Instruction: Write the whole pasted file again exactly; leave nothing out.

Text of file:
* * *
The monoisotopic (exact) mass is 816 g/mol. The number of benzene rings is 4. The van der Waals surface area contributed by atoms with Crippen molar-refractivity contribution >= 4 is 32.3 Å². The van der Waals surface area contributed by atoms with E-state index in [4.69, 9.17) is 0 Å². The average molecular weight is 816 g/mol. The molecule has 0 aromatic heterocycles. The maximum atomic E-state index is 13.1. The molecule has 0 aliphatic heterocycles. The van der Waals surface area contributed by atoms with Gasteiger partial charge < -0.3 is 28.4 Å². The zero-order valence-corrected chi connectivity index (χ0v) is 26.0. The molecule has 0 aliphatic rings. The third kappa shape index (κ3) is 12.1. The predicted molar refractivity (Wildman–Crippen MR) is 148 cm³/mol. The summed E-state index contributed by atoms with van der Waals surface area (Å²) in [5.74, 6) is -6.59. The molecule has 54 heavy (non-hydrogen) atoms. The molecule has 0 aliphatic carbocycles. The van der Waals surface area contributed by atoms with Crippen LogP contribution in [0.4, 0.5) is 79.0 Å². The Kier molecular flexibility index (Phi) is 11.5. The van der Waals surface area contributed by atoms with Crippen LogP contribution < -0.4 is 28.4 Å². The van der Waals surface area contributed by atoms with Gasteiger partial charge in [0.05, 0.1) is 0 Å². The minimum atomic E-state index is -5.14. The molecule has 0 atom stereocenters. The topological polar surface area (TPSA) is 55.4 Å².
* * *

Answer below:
The monoisotopic (exact) mass is 816 g/mol. The number of benzene rings is 4. The van der Waals surface area contributed by atoms with Crippen molar-refractivity contribution >= 4 is 32.3 Å². The van der Waals surface area contributed by atoms with E-state index in [4.69, 9.17) is 0 Å². The average molecular weight is 816 g/mol. The molecule has 0 aromatic heterocycles. The maximum atomic E-state index is 13.1. The molecule has 0 aliphatic heterocycles. The van der Waals surface area contributed by atoms with Gasteiger partial charge < -0.3 is 28.4 Å². The zero-order valence-corrected chi connectivity index (χ0v) is 26.0. The molecule has 0 aliphatic rings. The third kappa shape index (κ3) is 12.1. The predicted molar refractivity (Wildman–Crippen MR) is 148 cm³/mol. The summed E-state index contributed by atoms with van der Waals surface area (Å²) in [5.74, 6) is -6.59. The molecule has 54 heavy (non-hydrogen) atoms. The molecule has 0 aliphatic carbocycles. The van der Waals surface area contributed by atoms with Crippen LogP contribution in [0.4, 0.5) is 79.0 Å². The Kier molecular flexibility index (Phi) is 11.5. The van der Waals surface area contributed by atoms with Crippen LogP contribution < -0.4 is 28.4 Å². The van der Waals surface area contributed by atoms with Gasteiger partial charge in [0.05, 0.1) is 0 Å². The minimum atomic E-state index is -5.14. The molecule has 0 atom stereocenters. The topological polar surface area (TPSA) is 55.4 Å².